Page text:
Poor shooting pivotal in UMass’ loss to North Dakota

Minutewomen shot under 35 percent from the field


Alvin Buyinza/Collegian

By Noah Bortle, Collegian Staff

A season ago, the Massachusetts women’s basketball team suffered a 30-point loss at the hands of North Dakota.

With a chance to avenge last season’s loss Wednesday night at the Mullins Center, the Minutewomen’s (5-3) offense sputtered, eventually falling to the Fighting Hawks (2-3) 59-52.

Managing only seven first quarter points and 18 points total in the first half, UMass found itself still in the game thanks to poor shooting by North Dakota.

“We were very stagnant, we were lethargic, we didn’t have energy,” coach Tory Verdi said. “We had turnovers and really bad shot selection. For whatever reason, we were running in mud.”

The Minutewomen shot 25.9 percent from the field in the first half, with no player topping four points. On top of the poor shooting, point guard Bre Hampton-Bey found herself in foul trouble in the second quarter, leaving UMass’ best guard limited for the rest of the contest.

“We go as Bre Hampton-Bey goes,” Verdi said. “She’s our catalyst, she makes us go. But we need Bre Hampton-Bey out on the floor, there’s no question about it.”

The Minutewomen missed all six of their first half three-point attempts, yet went into halftime in an 18-18 tie.

Despite the poor offensive output, UMass still found itself with a chance to win late in the contest. The Minutewomen trailed by as few as two points in the final two minutes, but were never able to close the gap.

On the night, UMass shot 33.9 percent from the field and 62.5 percent from the foul line compared to 38.9 percent and 76.2 percent respectively from North Dakota.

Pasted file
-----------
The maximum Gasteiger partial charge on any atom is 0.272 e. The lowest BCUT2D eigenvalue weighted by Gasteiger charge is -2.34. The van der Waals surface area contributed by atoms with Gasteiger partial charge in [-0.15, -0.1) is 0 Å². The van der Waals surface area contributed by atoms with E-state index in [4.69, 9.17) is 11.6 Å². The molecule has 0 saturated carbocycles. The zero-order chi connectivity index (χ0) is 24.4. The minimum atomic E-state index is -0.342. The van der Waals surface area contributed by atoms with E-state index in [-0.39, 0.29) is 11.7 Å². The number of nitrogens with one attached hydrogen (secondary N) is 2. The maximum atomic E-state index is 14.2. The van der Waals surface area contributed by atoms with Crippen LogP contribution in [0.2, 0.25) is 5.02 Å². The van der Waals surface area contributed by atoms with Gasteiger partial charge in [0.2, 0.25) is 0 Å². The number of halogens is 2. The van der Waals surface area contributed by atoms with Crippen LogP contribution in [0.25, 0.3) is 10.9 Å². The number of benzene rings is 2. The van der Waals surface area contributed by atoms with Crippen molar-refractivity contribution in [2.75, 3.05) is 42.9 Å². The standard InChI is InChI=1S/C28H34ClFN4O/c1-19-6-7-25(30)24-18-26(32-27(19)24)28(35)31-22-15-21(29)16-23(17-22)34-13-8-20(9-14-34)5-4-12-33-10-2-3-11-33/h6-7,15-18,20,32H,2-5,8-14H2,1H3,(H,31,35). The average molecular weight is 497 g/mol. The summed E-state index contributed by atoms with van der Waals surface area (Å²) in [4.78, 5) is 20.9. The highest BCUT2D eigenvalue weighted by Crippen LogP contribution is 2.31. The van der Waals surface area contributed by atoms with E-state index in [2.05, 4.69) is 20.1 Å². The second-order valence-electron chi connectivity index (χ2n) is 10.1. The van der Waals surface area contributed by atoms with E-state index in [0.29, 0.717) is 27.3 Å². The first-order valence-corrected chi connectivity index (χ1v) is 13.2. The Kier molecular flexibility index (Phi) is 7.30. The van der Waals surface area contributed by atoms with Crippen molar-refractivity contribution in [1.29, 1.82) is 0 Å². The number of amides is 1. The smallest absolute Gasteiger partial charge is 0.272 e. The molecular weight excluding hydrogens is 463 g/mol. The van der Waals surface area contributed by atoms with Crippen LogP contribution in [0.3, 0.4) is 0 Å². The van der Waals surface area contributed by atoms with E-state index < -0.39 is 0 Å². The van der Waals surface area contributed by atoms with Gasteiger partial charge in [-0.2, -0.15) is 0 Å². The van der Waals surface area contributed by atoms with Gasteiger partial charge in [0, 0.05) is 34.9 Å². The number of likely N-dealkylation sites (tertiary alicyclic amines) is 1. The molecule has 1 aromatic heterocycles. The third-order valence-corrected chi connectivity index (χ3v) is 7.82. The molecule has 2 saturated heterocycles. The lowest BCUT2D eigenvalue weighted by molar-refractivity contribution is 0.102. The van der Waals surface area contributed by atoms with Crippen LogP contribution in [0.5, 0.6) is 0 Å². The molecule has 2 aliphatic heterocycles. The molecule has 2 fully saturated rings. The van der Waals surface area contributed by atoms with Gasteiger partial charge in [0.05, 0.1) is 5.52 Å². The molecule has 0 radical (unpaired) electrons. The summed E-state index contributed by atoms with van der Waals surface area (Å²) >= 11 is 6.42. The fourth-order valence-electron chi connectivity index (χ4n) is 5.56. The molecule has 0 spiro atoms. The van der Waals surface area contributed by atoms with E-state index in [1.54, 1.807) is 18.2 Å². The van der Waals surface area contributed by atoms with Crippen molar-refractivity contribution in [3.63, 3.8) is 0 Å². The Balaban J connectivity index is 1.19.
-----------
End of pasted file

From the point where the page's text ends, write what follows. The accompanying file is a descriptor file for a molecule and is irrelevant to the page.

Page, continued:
The Minutewomen looked as if they had found a rhythm in the third quarter, making eight of their 14 shots in the frame. Their 20 third quarter points more than doubled their first half total of 18.

“I felt like we played mentally tough,” Destiney Philoxy said. “We stayed in the game. We looked for Hailey [Leidel] for threes, looked for Jess [George] for threes.”

Another poor shooting quarter in the fourth ultimately sunk the Minutewomen, as their 14 fourth quarter points were not enough to keep pace with the Fighting Hawks.

UMass shot the ball better overall in the second half, hitting its shots at a 41.4 percent clip and making 40 percent of its three-point attempts.

Leidel served as the Minutewomen’s second second-half catalyst, scoring 10 of her 14 points after the half. The junior knocked down three of her nine three-point attempts on the evening, including a shot with 7:47 remaining in the game to cut the North Dakota lead to just two points.

“I think everyone was anxious and we were just throwing up shots,” Leidel said of UMass’ first half. “We weren’t really getting the looks we wanted or taking our time.”

Despite the poor shooting performance, the Minutewomen played well enough to stay in the game. But it was their inability to find the bottom of the basket that hurt them down the stretch as well, with the team missing their last four shot attempts in the game.

“When people just started throwing up shots, obviously it’s going to throw everyone off sync,” Leidel said. “I think it was just a domino effect after that.”

Noah Bortle can be reached at [email protected] or followed on Twitter @noah_bortle.